And I really loved it. Loved the tomatoes, loved the onions, loved everything. For the rest of that summer, I tried every dish I came across with tomatoes or onions in it. My main source of food at home turned from cans of soup to tomato and pimento cheese sandwiches. I couldn't believe that I'd turned my back on this great vegetable (okay, I know it's technically a fruit) for years, and I was trying to make up for lost time. Of course, I probably overindulged, because after the summer was over and I returned to college, I would still eat sandwiches with tomatoes on them, but I wasn't as enthused about them as I had been while working at the restaurant. Slowly, my distaste for the texture of the tomato returned, and I started to pick them off of any food unless they were near-perfect in terms of ripeness, color, firmness, etc.

Now I am again all but unable to eat tomatoes raw, but whenever I order something with tomatoes on it, I don't ask for them to not be included. I still pick them off for the most part, but I like knowing that the tomato was on there; it gives the food something that it would be lacking if the tomato had never been there. I remember a scene from a movie where someone is describing how to make the perfect martini, and instead of adding vermouth to the gin, he advocated swirling a small amount of vermouth around the glass and pouring it out before adding the gin. He said that this would make sure the essence of the vermouth was in the drink. And I guess that's what I want on my sandwiches: the essence of the tomato. But not the tomato itself.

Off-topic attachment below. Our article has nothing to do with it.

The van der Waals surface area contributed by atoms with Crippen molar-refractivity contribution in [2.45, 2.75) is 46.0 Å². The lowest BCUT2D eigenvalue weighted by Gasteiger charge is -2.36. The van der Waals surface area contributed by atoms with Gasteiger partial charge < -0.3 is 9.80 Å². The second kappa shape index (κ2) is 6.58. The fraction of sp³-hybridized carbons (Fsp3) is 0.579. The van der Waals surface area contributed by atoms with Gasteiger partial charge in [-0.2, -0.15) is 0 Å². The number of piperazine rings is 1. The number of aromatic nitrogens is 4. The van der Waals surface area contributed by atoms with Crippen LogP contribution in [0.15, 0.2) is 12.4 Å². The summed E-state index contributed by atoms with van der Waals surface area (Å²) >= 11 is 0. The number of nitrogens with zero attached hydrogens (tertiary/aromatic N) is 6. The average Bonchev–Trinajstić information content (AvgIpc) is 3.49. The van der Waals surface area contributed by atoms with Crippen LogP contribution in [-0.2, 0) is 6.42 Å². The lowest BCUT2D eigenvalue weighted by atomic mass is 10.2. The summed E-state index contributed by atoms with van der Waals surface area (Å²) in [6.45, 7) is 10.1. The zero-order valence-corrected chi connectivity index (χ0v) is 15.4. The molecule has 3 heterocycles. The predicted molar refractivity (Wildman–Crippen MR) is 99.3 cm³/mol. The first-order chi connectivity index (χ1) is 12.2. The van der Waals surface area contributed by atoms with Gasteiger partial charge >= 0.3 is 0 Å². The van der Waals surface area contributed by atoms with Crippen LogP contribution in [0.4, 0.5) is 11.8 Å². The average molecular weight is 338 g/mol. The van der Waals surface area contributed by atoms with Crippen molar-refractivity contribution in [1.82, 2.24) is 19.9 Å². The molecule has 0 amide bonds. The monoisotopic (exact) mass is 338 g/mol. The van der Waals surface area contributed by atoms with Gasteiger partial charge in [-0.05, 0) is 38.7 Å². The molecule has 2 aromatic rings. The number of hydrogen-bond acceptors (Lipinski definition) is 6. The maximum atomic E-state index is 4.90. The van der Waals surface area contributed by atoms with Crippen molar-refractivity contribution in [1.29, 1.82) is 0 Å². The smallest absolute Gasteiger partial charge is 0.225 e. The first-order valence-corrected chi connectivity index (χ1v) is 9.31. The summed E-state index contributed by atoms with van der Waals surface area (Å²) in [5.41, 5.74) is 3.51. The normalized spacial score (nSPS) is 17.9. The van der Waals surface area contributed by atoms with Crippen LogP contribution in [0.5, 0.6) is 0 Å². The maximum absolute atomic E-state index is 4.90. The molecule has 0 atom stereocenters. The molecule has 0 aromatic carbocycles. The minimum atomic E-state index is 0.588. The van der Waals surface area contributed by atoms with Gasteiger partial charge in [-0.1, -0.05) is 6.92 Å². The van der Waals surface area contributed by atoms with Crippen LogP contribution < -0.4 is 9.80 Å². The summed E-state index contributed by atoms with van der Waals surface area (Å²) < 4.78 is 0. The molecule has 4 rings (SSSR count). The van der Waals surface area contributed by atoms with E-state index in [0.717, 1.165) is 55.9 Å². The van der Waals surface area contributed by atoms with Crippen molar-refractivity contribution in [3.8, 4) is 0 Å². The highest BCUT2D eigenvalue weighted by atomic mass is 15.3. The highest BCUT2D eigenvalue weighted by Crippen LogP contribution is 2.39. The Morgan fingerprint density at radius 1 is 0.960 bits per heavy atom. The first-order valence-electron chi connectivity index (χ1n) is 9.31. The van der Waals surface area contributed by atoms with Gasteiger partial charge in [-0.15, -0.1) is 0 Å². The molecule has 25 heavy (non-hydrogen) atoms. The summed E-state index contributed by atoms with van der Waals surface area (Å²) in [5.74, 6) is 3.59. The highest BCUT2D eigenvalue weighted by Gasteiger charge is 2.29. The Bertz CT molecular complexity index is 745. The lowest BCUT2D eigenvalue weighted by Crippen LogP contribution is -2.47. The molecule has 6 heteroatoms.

Normally I would probably post something like this to notes, but I've got plenty of content over there because I'm running down my 2004 top 10, while I'm a little lacking in things to say in this forum. So I'm posting it here.

Last Friday night, Julie and I went down to DC to see Colin Meloy, the frontman for the Decemberists, perform a solo show at a café. Normally, I would have been attending a semi-regular poker game that I just got invited to a few weeks ago, but Julie was dead-set on seeing this show since the Decemberists were so great when we saw them back in October. Not that I would mind seeing the show, but I also wouldn't have minded a quiet night at home or an evening of poker.

The show was down in one of the Virginia suburbs, and even though we left after rush hour was over, it still took close to an hour and a half to get there. We arrived around 8:30, and the show was supposed to start at 9:30 (we weren't sure if there was an opening act or not), so the first thing we did was get our tickets, because they were only sold at the door and there was a good chance the show would sell out since it was such a small venue. We went into the café, because Julie had read somewhere that you could order food and eat there, but even an hour before the show it was already pretty crowded, and I started feeling claustrophobic in addition to hungry, tired, and cold.